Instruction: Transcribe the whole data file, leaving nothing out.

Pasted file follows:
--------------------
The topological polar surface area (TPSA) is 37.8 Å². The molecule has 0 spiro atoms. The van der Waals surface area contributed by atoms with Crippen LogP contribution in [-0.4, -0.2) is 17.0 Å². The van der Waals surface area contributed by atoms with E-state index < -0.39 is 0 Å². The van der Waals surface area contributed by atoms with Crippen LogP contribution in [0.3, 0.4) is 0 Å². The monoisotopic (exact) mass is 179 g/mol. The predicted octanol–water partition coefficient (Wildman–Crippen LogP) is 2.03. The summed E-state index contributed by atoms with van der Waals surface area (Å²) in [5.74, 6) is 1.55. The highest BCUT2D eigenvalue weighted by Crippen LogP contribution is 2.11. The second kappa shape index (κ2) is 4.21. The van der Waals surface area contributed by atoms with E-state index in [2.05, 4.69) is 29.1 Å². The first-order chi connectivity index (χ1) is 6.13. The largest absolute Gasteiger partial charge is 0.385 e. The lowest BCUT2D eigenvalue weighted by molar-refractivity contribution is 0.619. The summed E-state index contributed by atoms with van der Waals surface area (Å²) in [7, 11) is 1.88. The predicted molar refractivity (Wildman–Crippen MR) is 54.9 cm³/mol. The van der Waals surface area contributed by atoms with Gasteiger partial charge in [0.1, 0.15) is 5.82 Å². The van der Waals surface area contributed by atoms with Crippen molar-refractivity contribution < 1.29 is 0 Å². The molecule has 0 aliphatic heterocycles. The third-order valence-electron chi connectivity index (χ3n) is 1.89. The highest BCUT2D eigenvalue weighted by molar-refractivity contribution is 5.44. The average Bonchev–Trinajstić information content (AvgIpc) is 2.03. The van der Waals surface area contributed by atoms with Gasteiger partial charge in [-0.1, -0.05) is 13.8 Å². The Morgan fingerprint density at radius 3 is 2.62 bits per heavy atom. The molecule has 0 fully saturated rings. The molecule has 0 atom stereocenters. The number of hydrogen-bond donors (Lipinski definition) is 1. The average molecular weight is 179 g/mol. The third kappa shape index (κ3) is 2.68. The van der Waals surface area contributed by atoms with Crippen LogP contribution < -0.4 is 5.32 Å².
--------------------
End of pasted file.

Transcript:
The topological polar surface area (TPSA) is 37.8 Å². The molecule has 0 spiro atoms. The van der Waals surface area contributed by atoms with Crippen LogP contribution in [-0.4, -0.2) is 17.0 Å². The van der Waals surface area contributed by atoms with E-state index < -0.39 is 0 Å². The van der Waals surface area contributed by atoms with Crippen LogP contribution in [0.3, 0.4) is 0 Å². The monoisotopic (exact) mass is 179 g/mol. The predicted octanol–water partition coefficient (Wildman–Crippen LogP) is 2.03. The summed E-state index contributed by atoms with van der Waals surface area (Å²) in [5.74, 6) is 1.55. The highest BCUT2D eigenvalue weighted by Crippen LogP contribution is 2.11. The second kappa shape index (κ2) is 4.21. The van der Waals surface area contributed by atoms with E-state index in [2.05, 4.69) is 29.1 Å². The first-order chi connectivity index (χ1) is 6.13. The largest absolute Gasteiger partial charge is 0.385 e. The lowest BCUT2D eigenvalue weighted by molar-refractivity contribution is 0.619. The summed E-state index contributed by atoms with van der Waals surface area (Å²) in [7, 11) is 1.88. The predicted molar refractivity (Wildman–Crippen MR) is 54.9 cm³/mol. The van der Waals surface area contributed by atoms with Gasteiger partial charge in [0.1, 0.15) is 5.82 Å². The van der Waals surface area contributed by atoms with Crippen molar-refractivity contribution < 1.29 is 0 Å². The molecule has 0 aliphatic heterocycles. The third-order valence-electron chi connectivity index (χ3n) is 1.89. The highest BCUT2D eigenvalue weighted by molar-refractivity contribution is 5.44. The average Bonchev–Trinajstić information content (AvgIpc) is 2.03. The van der Waals surface area contributed by atoms with Gasteiger partial charge in [-0.1, -0.05) is 13.8 Å². The Morgan fingerprint density at radius 3 is 2.62 bits per heavy atom. The molecule has 0 fully saturated rings. The molecule has 0 atom stereocenters. The number of hydrogen-bond donors (Lipinski definition) is 1. The average molecular weight is 179 g/mol. The third kappa shape index (κ3) is 2.68. The van der Waals surface area contributed by atoms with Crippen LogP contribution < -0.4 is 5.32 Å².